Naturally, a significant percentage of the public is resistant to the widespread use of such technology. Self-driving cars combine two things people and society as a whole are quite fearful of: change and a perceived loss of control. But the benefits far outweigh any drawbacks. One could even argue that the drawbacks are a non-issue since most doubts can readily be addressed through proper development and testing. As with any new technology, effective regulation is necessary to ensure safety and accountability. The conversation, then, would better benefit if it moved away from asking, “should we drive autonomous vehicles?” to “how can we make fully autonomous vehicles a safe and widely-used reality?”
Self-Driving Car Problems Will Arise From Human and Legal Factors
The science-fiction dream of self-driving cars is almost upon us. Production models capable of self-navigation, threat recognition and journey management are taking their first drives on real interstates, with all the perils they pose.
Yet, for all the inevitability of this technology, there are a great many reasons not to adopt it.
Even with all the tens of thousands of miles and hours of testing for each brand of vehicle, the artificial intelligence and rules-based smartness that drives these systems remains unproven. They have yet to encounter a fraction of the scenarios that drivers face on the open road on a daily basis.
Unexpected limitations, such as the low-sun at just the wrong angle, combined with a breaking failure, that caused the recent first fatal Tesla self-driving incident are just one example of a combination of factors that technology cannot overcome. Extreme weather conditions will badly inhibit self-driving cars’ sensors, while any number of other scenarios have yet to be discovered.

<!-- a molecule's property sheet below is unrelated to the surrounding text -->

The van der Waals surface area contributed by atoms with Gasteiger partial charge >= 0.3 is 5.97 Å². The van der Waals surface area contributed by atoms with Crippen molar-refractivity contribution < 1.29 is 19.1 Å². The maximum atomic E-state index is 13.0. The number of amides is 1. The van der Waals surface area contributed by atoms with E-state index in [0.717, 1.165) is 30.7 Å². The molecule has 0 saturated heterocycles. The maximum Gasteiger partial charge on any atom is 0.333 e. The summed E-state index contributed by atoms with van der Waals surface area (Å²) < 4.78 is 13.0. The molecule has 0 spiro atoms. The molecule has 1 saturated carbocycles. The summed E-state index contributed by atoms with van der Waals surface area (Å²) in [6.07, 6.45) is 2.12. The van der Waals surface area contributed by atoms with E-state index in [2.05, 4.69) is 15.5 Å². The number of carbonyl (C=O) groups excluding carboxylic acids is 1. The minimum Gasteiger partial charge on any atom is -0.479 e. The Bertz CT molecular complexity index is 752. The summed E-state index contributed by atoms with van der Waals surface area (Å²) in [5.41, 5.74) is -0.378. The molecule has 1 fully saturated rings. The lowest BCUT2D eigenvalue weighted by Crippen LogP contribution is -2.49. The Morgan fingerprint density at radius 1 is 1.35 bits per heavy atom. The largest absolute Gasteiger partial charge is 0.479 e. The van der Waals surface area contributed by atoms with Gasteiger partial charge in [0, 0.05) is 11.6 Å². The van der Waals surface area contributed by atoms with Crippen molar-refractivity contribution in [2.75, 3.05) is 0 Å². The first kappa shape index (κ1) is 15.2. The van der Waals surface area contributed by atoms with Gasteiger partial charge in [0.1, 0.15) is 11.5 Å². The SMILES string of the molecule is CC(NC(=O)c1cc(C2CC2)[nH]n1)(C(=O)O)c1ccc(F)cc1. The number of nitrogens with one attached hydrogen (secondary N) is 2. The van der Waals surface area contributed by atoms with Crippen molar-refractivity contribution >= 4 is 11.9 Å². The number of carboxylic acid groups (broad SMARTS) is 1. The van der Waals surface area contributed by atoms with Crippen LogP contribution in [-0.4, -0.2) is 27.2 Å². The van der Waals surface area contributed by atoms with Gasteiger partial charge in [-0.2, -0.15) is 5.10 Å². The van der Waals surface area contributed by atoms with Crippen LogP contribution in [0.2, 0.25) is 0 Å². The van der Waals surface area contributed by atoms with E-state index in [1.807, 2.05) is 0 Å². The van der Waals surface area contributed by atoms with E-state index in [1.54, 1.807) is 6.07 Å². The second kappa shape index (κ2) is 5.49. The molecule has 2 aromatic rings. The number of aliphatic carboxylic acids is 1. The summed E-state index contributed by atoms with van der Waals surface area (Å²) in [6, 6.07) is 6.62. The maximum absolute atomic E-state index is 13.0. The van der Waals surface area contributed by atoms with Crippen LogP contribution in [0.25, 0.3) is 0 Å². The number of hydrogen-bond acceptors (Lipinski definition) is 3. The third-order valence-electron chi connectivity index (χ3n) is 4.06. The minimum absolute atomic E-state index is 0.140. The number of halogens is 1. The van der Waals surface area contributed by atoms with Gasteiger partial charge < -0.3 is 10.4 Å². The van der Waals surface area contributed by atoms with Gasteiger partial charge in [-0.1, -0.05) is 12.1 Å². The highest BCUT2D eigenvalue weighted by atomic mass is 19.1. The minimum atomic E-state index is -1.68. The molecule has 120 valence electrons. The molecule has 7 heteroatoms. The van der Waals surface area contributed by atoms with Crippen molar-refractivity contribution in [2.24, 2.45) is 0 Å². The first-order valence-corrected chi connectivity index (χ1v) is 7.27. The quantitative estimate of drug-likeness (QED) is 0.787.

The Human Factors
The second category of issue for self-driving cars remains the human factor, both inside and outside the cabin. Every day we hear of:
- Commercial pilots dazzled by laser pointers at airports.
- Computer systems hacked by kids for fun.
- The promise of 99.9% uptime for a cloud service shattered by some major outage.
- Vandalism or theft of technology-laden systems around the world.
Imagine the target that a computerized self-driving car presents to these malcontents or hackers. All of these failure-inducing factors can create scenarios that the car’s systems cannot be expected to cope with.
As for the driver, legally, they need to remain alert and ready to take over. But, as familiarity breeds overconfidence, will they really be ready at the moment when an unpredictable situation does arise that the computer can’t cope with?
The Money and Legal Issues
Before we even get to the situation where many road users are in self-driving cars, there remains a mountain of paperwork and other issues to resolve. The current self-driving models are all very high-end and expensive, crammed with technology. Selling these cars to non-enthusiast users will require a revision of how vehicles are sold, and how customers are introduced and trained to use them. A whole new generation of driving schools may be required, although at least virtual training will allow this to take place at home, or even in the vehicle, in simulation mode.
Then there are legal issues for states, countries and other legislatures to work through, insurance liability issues to be considered. Much of this work has been started, but final draft proposals could be years away in some areas.
As, over the coming decade, more models feature self-drive systems, and prices come down, there is then the issue of this technology spreading around the world, in countries that have lesser infrastructure to deal with it, worse roads and different environmental conditions.
Companies will want to sell their new cars far and wide, but the rest of the world, might not be ready. We, as individuals might not be ready, so be very careful before considering being taken for a ride.